January 11, 2005

I believe you'll find they do have recorded messages out in the hinterlands

An item from today's Cindy Adams column (with awkward verb tense change from the first to the second sentence and dramatic font formatting left intact):

So this lady's phoning her friend. After she dialed the number, the cutting edge, sharp phone company interrupted her call with the recorded message: "The number you are calling has been either changed or disconnected."

Only in New York, kids, only in New York.

Is this a blind item? If it is, it's one of the most boring blind items in history. ("What film star was recently seen eating food...and washing it down with water?") And if it really is, as it seems, just a random anecdote, what in the world makes it worth reporting? Am I missing something here?

Posted by Francis at 11:56 AM | TrackBack

I guess I'm primed for the MIT Mystery Hunt because it looks like puzzle flavor text to me.

Posted by: Doug Orleans at January 11, 2005 12:57 PM

Well...if it actually interrupted her call, that is, if she was already talking to her friend when suddenly a recorded voice told her that the number was no longer in service, then that's newsworthy. (For sufficiently small values of "worthy", or perhaps "news", but I suspect both of those are true in general of Cindy Adams. Worthier, anyway.) But certainly "after she dialed the number" makes it sound like she hadn't been connected.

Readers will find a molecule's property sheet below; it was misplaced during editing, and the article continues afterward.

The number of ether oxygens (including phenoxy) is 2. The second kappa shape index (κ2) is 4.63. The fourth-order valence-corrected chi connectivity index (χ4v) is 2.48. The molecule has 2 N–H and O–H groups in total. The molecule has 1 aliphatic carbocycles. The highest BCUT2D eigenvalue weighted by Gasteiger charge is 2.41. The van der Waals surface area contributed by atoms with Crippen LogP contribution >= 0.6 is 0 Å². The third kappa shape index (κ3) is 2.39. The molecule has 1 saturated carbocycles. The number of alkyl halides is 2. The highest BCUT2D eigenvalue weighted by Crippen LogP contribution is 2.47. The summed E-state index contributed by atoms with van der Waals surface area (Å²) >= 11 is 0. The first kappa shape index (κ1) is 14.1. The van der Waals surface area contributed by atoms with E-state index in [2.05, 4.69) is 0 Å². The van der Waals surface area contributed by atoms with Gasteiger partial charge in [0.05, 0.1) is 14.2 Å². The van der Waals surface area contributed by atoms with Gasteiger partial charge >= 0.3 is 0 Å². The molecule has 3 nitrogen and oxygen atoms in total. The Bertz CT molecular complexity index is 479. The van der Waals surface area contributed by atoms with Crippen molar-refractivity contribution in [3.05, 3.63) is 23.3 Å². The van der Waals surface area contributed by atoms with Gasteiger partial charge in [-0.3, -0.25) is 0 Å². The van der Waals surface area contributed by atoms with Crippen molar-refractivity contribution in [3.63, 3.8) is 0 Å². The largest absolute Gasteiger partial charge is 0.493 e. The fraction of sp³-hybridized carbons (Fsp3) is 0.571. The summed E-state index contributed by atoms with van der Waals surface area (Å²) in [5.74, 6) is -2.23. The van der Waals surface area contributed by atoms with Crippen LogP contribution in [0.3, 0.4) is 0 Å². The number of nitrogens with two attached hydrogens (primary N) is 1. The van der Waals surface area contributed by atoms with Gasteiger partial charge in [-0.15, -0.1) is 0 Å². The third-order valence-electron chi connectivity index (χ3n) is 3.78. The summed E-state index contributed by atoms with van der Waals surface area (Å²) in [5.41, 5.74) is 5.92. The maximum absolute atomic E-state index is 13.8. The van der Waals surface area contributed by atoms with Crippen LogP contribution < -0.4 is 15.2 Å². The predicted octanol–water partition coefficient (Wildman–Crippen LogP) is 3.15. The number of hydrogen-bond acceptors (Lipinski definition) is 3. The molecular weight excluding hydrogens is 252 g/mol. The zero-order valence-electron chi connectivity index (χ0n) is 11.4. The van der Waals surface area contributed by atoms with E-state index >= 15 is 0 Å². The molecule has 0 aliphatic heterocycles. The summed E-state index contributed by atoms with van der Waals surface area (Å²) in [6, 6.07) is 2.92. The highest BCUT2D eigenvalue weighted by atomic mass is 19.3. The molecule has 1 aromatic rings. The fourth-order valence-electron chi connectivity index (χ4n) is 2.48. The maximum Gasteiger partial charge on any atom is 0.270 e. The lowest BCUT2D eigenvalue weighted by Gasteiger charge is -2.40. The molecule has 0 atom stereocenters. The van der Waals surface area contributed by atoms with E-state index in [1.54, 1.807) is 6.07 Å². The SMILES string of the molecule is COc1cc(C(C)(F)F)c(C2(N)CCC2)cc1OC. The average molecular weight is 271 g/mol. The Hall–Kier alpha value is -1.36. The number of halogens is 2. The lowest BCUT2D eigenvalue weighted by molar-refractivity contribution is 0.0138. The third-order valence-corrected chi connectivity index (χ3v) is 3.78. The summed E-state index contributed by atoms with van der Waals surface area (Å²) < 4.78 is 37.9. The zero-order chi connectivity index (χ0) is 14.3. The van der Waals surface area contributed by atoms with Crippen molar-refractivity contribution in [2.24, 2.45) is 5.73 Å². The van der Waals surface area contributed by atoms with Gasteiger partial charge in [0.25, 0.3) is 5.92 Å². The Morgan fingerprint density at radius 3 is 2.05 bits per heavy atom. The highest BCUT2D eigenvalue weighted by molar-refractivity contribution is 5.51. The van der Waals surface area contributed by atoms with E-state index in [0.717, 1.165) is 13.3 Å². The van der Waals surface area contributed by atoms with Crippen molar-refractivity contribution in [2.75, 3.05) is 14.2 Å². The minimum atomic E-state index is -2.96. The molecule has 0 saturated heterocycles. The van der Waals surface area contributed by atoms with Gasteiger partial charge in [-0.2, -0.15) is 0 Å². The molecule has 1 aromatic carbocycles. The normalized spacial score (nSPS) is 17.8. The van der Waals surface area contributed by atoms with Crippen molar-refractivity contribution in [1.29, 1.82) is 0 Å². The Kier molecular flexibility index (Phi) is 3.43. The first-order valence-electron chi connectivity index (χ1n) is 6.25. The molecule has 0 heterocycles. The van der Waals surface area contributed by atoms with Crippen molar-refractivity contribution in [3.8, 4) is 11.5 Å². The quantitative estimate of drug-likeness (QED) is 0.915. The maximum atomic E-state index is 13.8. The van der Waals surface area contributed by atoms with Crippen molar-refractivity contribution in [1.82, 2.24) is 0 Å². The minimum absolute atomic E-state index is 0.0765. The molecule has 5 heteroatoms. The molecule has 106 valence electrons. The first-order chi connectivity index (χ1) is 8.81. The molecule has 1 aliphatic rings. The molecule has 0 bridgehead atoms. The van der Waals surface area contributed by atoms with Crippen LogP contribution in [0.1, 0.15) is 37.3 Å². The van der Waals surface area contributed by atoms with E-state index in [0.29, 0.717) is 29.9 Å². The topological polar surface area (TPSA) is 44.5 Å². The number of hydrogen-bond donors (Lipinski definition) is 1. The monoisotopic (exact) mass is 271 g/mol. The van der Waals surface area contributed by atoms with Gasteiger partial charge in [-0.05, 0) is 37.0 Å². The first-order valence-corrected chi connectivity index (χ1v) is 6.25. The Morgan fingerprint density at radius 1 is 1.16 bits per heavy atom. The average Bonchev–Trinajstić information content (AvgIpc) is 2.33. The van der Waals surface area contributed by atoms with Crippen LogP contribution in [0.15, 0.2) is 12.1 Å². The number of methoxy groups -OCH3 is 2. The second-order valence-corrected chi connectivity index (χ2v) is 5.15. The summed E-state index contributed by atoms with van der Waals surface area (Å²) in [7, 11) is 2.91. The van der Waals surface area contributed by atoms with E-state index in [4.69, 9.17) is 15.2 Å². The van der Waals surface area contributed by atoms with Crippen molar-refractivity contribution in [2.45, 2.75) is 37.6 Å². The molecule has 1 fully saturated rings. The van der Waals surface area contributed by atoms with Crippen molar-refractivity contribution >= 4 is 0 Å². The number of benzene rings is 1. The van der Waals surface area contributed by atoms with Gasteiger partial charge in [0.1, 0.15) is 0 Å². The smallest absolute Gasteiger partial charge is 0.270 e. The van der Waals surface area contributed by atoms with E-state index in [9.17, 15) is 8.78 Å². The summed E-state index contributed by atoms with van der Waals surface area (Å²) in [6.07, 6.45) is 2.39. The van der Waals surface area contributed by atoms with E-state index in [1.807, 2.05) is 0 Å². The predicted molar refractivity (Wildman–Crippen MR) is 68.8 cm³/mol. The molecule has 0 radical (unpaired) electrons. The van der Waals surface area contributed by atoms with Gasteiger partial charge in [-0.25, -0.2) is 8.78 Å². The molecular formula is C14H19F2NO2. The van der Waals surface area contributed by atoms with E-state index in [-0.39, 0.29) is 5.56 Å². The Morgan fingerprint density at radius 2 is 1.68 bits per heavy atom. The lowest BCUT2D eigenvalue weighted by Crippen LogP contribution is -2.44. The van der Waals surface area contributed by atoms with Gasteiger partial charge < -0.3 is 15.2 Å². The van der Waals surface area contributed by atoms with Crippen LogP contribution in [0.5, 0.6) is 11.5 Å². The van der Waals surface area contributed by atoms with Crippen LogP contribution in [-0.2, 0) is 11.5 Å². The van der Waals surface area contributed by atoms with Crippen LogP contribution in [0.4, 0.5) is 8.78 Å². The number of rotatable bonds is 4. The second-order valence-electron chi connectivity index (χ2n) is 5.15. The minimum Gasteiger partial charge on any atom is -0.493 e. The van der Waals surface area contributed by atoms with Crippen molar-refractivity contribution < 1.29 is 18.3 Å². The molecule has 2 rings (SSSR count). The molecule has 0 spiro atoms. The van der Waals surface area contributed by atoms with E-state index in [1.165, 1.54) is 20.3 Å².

Posted by: Lance at January 11, 2005 01:13 PM

New York seems like a magical kingdom of wonders.

Posted by: Billy Joel at January 11, 2005 02:19 PM

Between the typos and the grammar in the Post? Oy vey, don't even get me started. Let's talk about the drunkenly-dictated-into-a-tape-recorder rantings of Steve Dunleavy and the Gorgonesque ravings of trying-too-hard-to-hate-all-women Andrea Peyser. To say nothing of Cindy Adams' word-salad-meets-just-ate-bad-egg-salad... All the linguists at MIT couldn't begin to make sense of her syntax.

Posted by: Col at January 11, 2005 02:30 PM